Treasure Valley Community College in Ontario is among the schools that currently contract with the state to teach inmates. (Enterprise file photo)
ONTARIO – Officials at Treasure Valley Community College have just days to convince the state’s prison system to keep an inmate schooling system that has been in place for 20 years.
At stake is a contract to teach inmates that paid the college about $2 million a year and funded 19 college jobs at Snake River Correctional Facility. The college also provides schooling at the Warner Creek Correctional Facility in Lakeview.
The Oregon Department of Corrections is planning to provide the schooling on its own, using agency employees instead of college educators. The agency calculates it can save about $500,000 a year doing so.
The shift would eliminate prison programs not only at the Ontario college but five other community colleges that serve their local prisons, including Chemeketa Community College in Salem. Nearly 1,000 of the state’s 13,228 inmates are enrolled in basic education courses, according to the Corrections Department.
The colleges face a take-it-or-leave-it proposition from Colette Peters, Corrections Department director.
Peters said in a Sept. 30 letter to the Oregon Community College Association that she previously advised the colleges that any plan to continue using them “would need to include an increase in services, consistency in services (sharing with you some of the inconsistencies I’m aware of) together with a significant reduction in cost.”
She gave the colleges until Oct. 14 to get her such a plan for educating what the agency now calls adults in custody (AIC).
“The requirements are not negotiable,” Peters wrote. “We are not looking at this as the start of negotiations but as a final offer to the colleges before DOC moves forward with bringing education in house.”
According to a budget plan provided by the Corrections Department, the agency’s two-year budget for teaching inmates in 2017-2019 was $16.4 million. The agency said it could create 70 jobs within the agency to handle the same work at a cost of $13 million. The agency would spend $2.3 million in education programming and save $1 million in the next two-year budget cycle, which starts next July.
The plan said shifting basic schooling to prison employees “will increase weekly classroom hours” and “allow for consistency between institutions as AICs transfer from one institution to the next.”
But the budget plan hinted at another reason – to save jobs for the agency’s own employees. The plan said the agency expects more overall budget cuts in the next budget cycle. Creating 70 new education posts would mean “establishing positions for qualified staff to go into in the event their positions are impacted by future layoffs.”
Eddie Alves, Treasure Valley vice president of academic affairs, said the state made its move before talking to the community colleges.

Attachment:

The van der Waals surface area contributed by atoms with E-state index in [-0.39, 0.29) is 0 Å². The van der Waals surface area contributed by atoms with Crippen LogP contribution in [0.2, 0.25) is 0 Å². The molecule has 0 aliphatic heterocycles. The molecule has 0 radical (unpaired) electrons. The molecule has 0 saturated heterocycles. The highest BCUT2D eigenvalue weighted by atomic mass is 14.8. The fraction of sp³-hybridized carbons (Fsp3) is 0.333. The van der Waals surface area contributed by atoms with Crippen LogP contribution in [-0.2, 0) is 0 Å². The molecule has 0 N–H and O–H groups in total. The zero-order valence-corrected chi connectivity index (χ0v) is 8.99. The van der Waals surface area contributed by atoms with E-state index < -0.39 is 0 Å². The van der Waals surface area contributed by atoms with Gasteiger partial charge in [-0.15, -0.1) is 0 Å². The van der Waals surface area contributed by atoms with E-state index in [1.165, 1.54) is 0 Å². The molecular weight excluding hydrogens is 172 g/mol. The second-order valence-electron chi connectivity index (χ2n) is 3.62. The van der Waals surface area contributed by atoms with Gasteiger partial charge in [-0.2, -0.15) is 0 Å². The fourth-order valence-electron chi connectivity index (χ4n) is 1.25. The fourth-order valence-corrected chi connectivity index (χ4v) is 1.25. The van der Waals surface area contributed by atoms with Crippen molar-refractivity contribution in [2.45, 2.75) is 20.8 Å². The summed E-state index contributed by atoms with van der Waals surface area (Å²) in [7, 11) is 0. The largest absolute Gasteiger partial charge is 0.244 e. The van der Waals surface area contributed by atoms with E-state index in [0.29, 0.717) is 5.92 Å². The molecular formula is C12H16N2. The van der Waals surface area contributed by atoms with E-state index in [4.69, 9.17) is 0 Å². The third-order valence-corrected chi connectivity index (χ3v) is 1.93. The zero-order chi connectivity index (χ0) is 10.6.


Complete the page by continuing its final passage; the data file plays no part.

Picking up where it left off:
He said turning corrections employees into teachers won’t help inmates.
“It makes no sense,” Alves said.
The community colleges made that point in a Sept. 24 letter to Peters, in which they said there appeared to be “miscommunication” over the plan.
“DOC never raised their own concerns about community college education contracts until they nearly finished” the plan to move the teaching in-house, said the letter.
The colleges said Oregon’s current program ranks in the top five in the country for the number of inmates completing GED coursework.
“Simply put, education reduces recidivism rates and provides access to better jobs upon release,” the college presidents wrote.
The letter noted that the teaching contracts expire at the end of the year and that the Corrections Department wouldn’t get a budget for in-house teaching until next July.
As a result, “AICs could be left without education services for at least half of the year in 2021,” the letter said.
The presidents asked Peters to postpone adopting her plan to provide the colleges a chance to address the agency’s concerns and budget needs.
“As experts in education, we stand willing to review program costs and services to help maximize financial resources and maintain quality,” the letter said.
In her response six days later, Peters pushed back on claims her agency executives hadn’t been available to the community colleges. Peters made clear a prime requirement would be for a single contract with all the colleges, not six separate deals.
She noted that service varied from college to college. One college, which she didn’t identify, taught inmates four days a week while the others taught five days a week. One offered 18 hours of instruction each week while others provided 27. Some colleges shut down teaching when their staff were out. She also said one college charged two-and-half-times what others charged per inmate for providing the education services.
News tip? Contact editor Les Zaitz at [email protected] or at 541-473-3377.
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